What is 3:33 exactly? That’s far from an easy question to answer, though Patrick Taylor gave it a good go last year. The answer is at first glance deceptively simple – it’s a group promoted by Parallel Thought, when he’s not making albums with Del the Funky Homosapien and Tame One. That conclusion is quickly unraveled once one delves into a 3:33 album. One line from the press release comes close to scratching the surface of the experience: “3:33’s time seemingly repeats itself in an infinite unfolding of madness and confusion.” Key emphasis on the words “infinite” and “madness” here. It soon dawns on the listener that 3:33 is a group slash entity that are a little bit “weird” and tend to operate only in the theatre of the instrumental.

These explanations are only going to get more convoluted as we go along. I would give you direct audio samples were they available, but since this album doesn’t come out until Devil’s Night (a perhaps purposeful coincidence) there are no clips on Parallel Thought’s YouTube channel. On the other hand if you play his remix of Bone Thugs-N-Harmony, then try to imagine it without lyrics, you’d start to scratch the surface of what’s happening here. The artwork for this album and the previous 3:33 release suggest a Lovecraftian mythology, and on this one in particular it looks as though you’d be walking into a building that’s half organic and half electronic – with tentacles growing out all sides and one ominous eye overlooking the landscape. You have to stare at the picture for a while as you listen to almost completely unnamed tracks like “ITMOI-6” and allow yourself to sink into the murky depths. This is an album to listen to in the dark. It might even help if you’re high.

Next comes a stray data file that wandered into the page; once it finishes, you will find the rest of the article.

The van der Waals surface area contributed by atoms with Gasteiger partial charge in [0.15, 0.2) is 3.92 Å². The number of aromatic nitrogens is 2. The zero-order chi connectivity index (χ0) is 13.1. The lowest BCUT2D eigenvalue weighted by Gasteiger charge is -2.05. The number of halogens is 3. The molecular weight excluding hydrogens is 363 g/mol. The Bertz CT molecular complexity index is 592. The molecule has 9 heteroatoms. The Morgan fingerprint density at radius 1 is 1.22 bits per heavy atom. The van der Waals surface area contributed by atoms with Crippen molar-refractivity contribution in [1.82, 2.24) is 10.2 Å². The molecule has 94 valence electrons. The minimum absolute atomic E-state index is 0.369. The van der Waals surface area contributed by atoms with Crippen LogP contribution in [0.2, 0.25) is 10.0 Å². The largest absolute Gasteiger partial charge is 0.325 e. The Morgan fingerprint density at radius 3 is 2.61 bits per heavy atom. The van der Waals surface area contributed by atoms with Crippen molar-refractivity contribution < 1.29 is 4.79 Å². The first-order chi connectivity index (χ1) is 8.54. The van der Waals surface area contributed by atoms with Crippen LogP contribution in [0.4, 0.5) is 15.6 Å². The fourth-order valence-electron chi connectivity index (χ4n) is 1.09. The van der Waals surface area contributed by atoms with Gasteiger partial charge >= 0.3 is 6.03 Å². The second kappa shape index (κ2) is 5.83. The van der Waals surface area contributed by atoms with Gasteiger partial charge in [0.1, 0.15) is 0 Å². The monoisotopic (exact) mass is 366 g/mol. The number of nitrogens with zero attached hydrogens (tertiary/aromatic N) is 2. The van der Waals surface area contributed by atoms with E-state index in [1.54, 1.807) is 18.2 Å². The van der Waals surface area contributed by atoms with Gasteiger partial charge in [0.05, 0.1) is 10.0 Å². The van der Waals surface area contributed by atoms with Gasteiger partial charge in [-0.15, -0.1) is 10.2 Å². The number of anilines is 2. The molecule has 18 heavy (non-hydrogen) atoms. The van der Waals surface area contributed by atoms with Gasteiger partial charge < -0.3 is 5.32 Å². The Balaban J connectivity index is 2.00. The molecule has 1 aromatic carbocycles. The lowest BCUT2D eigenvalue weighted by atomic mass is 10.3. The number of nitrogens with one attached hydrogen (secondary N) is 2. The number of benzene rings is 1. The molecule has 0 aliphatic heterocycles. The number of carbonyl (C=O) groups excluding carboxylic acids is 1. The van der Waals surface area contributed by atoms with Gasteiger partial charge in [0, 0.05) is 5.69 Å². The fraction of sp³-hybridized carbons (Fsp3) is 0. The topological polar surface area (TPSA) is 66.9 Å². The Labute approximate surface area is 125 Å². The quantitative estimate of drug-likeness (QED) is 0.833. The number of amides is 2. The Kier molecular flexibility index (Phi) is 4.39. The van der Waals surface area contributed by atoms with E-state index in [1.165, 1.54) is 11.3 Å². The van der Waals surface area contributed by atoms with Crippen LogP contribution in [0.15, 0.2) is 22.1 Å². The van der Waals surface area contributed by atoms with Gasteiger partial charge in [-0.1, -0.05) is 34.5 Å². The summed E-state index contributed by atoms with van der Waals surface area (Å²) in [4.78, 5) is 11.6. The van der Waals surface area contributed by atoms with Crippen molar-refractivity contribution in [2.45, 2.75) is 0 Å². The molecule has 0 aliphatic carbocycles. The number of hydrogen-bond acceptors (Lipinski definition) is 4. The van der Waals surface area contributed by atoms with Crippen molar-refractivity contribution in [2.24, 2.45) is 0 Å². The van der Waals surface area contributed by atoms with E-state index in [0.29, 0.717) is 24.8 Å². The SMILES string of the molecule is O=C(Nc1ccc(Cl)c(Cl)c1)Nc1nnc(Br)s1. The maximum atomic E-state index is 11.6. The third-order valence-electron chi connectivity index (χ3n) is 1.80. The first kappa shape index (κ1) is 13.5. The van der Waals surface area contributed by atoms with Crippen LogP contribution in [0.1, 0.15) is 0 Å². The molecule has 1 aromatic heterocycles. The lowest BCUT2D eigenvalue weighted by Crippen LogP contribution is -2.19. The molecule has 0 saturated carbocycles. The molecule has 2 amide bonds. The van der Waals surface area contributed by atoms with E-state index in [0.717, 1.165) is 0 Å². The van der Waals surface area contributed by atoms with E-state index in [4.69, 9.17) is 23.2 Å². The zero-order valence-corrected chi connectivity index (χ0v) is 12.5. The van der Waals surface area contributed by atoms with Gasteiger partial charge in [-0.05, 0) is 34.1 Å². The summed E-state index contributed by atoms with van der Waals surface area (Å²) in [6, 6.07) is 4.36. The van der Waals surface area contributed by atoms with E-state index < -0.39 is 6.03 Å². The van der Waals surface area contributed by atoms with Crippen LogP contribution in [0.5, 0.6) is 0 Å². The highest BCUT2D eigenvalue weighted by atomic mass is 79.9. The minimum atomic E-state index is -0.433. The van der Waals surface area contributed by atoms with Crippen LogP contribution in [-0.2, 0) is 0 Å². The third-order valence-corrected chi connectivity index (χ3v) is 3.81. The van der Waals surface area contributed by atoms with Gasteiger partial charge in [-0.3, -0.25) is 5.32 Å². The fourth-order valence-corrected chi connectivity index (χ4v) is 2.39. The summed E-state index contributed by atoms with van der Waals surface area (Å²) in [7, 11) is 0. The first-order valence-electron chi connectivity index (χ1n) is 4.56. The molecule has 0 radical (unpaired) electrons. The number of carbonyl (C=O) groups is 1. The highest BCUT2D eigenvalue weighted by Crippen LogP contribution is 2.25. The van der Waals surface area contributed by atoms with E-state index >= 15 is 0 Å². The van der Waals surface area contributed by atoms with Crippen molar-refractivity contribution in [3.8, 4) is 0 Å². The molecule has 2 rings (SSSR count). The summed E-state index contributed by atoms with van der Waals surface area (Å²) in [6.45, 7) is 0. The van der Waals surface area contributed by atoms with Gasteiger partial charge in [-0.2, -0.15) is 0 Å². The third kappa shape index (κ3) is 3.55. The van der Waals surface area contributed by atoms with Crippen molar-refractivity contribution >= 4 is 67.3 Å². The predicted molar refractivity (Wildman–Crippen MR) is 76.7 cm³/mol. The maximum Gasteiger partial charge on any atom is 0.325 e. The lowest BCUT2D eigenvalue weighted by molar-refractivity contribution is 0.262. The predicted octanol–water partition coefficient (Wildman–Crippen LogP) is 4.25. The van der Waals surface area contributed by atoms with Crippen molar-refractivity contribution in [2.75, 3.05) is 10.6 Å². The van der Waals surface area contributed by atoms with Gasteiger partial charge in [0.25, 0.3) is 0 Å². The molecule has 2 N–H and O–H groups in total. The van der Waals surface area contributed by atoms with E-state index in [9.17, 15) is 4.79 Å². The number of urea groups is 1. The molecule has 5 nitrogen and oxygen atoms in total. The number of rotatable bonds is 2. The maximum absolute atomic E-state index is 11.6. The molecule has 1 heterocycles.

Sticking with “6” for a moment as an example, there’s an overarching sound which one could choose to call “hip-hop” in some contexts – a pounding bass, hypnotic drums, and the sense of freeform experimental song construction which rap has always had in brotherhood with jazz. One quickly realizes how far “In the Middle of Infinity” steps outside of those traditions though, as the haunting background noises fade in and out, sounding like a call sent out into the cosmos to summon hideous eternal monsters of old. Then the “boom bap” disappears altogether, leaving you only with that depraved siren song, and then it comes back, and then it disappears again and folds back unto itself and doubles up. It can leave a listener feeling quite lost and helpless, which I can only tell you the reader is what I surmise to be Parallel Thought’s intention.

3:33 “In the Middle of Infinity” is a disconcerting and bold sound which is definitely not for the timid ear. You will not be comforted with familiar references to pop culture, nor with samples of your favorite movies and TV shows, and there’s no emcee to bring any levity to the proceedings. This music feels dangerous. It’s [adult swim] bump music if every track they used was 6:66 in length, which may be where the inspiration for the name came from. Half of Hell is still Hell. There are three audiences I’m almost sure would enjoy this album: zombie movie fans, horror con attendees, and the clinically insane. I’m clearly in at least two if not three of those categories because this Cthulhu inspired music both scares and excites me. It may make you draw pentagrams in the dirt with a stick if you bump it in your headphones too long. As long as you’re not shedding the blood of innocents in the process, I’m fine with that. Take a vacation from your sanity and wander into “Infinity” for a little while.

3:33 :: In the Middle of Infinity
7.5Overall Score